Learn About the Law
Get help with your legal needs
FindLaw’s Learn About the Law features thousands of informational articles to help you understand your options. And if you’re ready to hire an attorney, find one in your area who can help.
IN RE: Craig Anthony ROSS, On Habeas Corpus.
Petitioner Craig Anthony Ross seeks relief on habeas corpus from the judgment of death entered against him in Los Angeles Superior Court, Case No. A365075. On direct appeal, we affirmed that judgment and a judgment of death against the codefendant, Steven Allen Champion. (People v. Champion (1995) 9 Cal.4th 879, 39 Cal.Rptr.2d 547, 891 P.2d 93.)
In this matter, we issued an order to show cause based on petitioner's allegation that trial counsel was ineffective for failing to present available mitigating evidence at the penalty phase of his capital trial. We appointed the Honorable Michael Tynan, Judge of the Los Angeles Superior Court, to take evidence and make findings of fact on six questions. Judge Tynan has issued a report responding to the six questions, and in addition concluding that trial counsel provided ineffective representation at the penalty phase and that there is a reasonable probability the result would have been more favorable for petitioner in the absence of counsel's failings. We uphold most, although not all, of the referee's factual findings, but disagree with his legal conclusions. We find that petitioner has not shown a reasonable probability that the result would have been different but for counsel's unprofessional errors. Accordingly, we discharge the order to show cause, and deny the petition for writ of habeas corpus.
A. The Trial
In 1982, a jury convicted petitioner of three counts of murder, five of robbery, two of burglary, and one of rape in concert, finding that he was armed with a firearm in the course of each offense. On each count of murder, the jury found special circumstances of robbery-murder, burglary-murder, and multiple-murder, and on one of the murder counts also found a rape-murder special circumstance. Both petitioner and the codefendant at trial, Steven Allen Champion, who was convicted of some of these crimes, were sentenced to death.
The facts giving rise to these convictions are described in greater detail in our opinion in the direct appeal. (People v. Champion, supra, 9 Cal.4th at pp. 898–902, 39 Cal.Rptr.2d 547, 891 P.2d 93.) Briefly, the evidence at the guilt phase of petitioner's trial disclosed that on December 12, 1980, petitioner and three accomplices burglarized the home of Bobby Hassan, a marijuana dealer, ransacked the house, and murdered both Bobby and his son, Eric Hassan, by shooting them in the head while they were lying on a bed. Bobby's hands were tied behind his back. The evidence also indicated that on December 27, 1980, petitioner and three accomplices burglarized the home of Michael, Cora, and Mary Taylor, robbing the occupants and murdering Michael Taylor. Petitioner forced Mary Taylor to enter the bathroom, where he raped her. The prosecution offered no evidence showing who fired the shots that killed either the Hassans or Michael Taylor.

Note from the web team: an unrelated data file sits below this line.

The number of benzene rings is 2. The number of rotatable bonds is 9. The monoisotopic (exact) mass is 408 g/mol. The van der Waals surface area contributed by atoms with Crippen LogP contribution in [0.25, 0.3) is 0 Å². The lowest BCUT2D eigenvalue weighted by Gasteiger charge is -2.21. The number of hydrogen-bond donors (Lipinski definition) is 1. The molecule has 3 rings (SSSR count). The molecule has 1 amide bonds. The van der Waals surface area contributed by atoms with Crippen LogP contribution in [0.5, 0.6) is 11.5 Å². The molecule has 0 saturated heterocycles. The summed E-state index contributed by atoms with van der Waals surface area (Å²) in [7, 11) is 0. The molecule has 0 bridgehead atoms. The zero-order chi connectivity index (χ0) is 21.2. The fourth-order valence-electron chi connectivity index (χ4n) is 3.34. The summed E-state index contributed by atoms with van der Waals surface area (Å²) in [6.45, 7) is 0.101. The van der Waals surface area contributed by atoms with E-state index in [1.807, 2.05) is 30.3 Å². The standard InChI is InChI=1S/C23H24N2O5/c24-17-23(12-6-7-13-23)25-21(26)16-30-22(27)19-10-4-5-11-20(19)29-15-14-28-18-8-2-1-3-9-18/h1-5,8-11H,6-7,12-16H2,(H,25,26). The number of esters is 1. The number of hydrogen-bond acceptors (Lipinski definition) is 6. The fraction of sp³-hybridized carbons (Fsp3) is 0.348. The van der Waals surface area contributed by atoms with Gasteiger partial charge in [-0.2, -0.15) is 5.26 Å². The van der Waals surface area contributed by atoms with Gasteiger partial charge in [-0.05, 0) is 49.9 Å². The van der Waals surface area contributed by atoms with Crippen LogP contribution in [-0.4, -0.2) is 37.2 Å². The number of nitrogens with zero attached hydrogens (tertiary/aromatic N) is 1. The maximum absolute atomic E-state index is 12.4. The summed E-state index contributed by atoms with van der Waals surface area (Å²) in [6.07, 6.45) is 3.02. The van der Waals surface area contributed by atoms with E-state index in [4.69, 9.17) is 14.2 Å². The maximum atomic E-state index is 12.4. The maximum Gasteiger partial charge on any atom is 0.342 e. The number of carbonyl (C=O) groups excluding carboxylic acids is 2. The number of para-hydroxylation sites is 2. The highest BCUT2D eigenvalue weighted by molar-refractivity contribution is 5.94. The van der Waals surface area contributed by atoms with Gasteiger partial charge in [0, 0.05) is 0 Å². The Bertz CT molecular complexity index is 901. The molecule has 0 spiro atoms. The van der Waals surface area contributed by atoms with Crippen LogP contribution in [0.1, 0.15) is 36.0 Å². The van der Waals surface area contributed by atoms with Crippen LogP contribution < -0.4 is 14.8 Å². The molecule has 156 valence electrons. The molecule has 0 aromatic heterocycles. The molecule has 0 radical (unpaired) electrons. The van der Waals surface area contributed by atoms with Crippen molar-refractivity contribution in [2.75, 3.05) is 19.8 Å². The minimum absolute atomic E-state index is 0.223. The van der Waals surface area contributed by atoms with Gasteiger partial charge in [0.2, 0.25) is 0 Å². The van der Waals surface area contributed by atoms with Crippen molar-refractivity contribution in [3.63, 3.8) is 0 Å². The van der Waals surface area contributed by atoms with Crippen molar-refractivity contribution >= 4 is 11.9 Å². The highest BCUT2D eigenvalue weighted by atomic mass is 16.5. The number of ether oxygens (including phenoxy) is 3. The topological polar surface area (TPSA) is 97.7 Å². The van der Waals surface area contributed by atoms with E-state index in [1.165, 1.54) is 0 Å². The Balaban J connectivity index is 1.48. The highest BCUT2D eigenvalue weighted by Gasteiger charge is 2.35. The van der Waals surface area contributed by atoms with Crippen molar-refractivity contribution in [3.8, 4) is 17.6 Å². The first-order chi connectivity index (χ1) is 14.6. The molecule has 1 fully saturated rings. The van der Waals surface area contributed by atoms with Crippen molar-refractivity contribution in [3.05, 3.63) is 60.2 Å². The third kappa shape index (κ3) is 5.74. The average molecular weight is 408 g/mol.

At the penalty phase of the trial, the prosecution presented evidence that on July 29, 1977, petitioner shot Mark Howard. Howard was in Helen Keller Park, in the Los Angeles area, when Walter Gregory approached and said that petitioner wanted to talk to him. Howard walked to another part of the park and spoke to petitioner, who was with a group of people. Petitioner demanded that Howard return a radio that Howard had taken from Gregory. Howard said he took the radio because Gregory owed him money, and refused to return it. Petitioner then produced a revolver, and said that if Howard did not return the radio he would blow Howard's head off. Howard slapped petitioner, whereupon petitioner shot Howard six times in the stomach and the chest. Howard recovered, but a bullet remains lodged close to his spine, and his ability to use his left leg is seriously impaired. As a result of this incident, petitioner pleaded guilty to assault with a deadly weapon, and was sentenced to three years in prison.
Petitioner presented no witnesses at the penalty phase of trial. At petitioner's request, the parties stipulated that Howard was once associated with the Denver Lanes and Athens Park Boys gangs. Also at his request, the court took judicial notice that Jerome Evan Malett, an accomplice in the murder of Michael Taylor, had been convicted of eight offenses arising out of that episode, including first degree murder with personal use of a firearm, and had been sentenced to a prison term of 46 years to life. The parties also stipulated that petitioner was born on February 1, 1959, and thus was 21 years old at the time of the murders.
B. The Reference Hearing
We asked the referee to take evidence and make findings of fact on these questions:
“1. What mitigating character and background evidence could have been, but was not, presented by petitioner at his penalty trial?
“2. What investigative steps by trial counsel, if any, would have led to such items of evidence?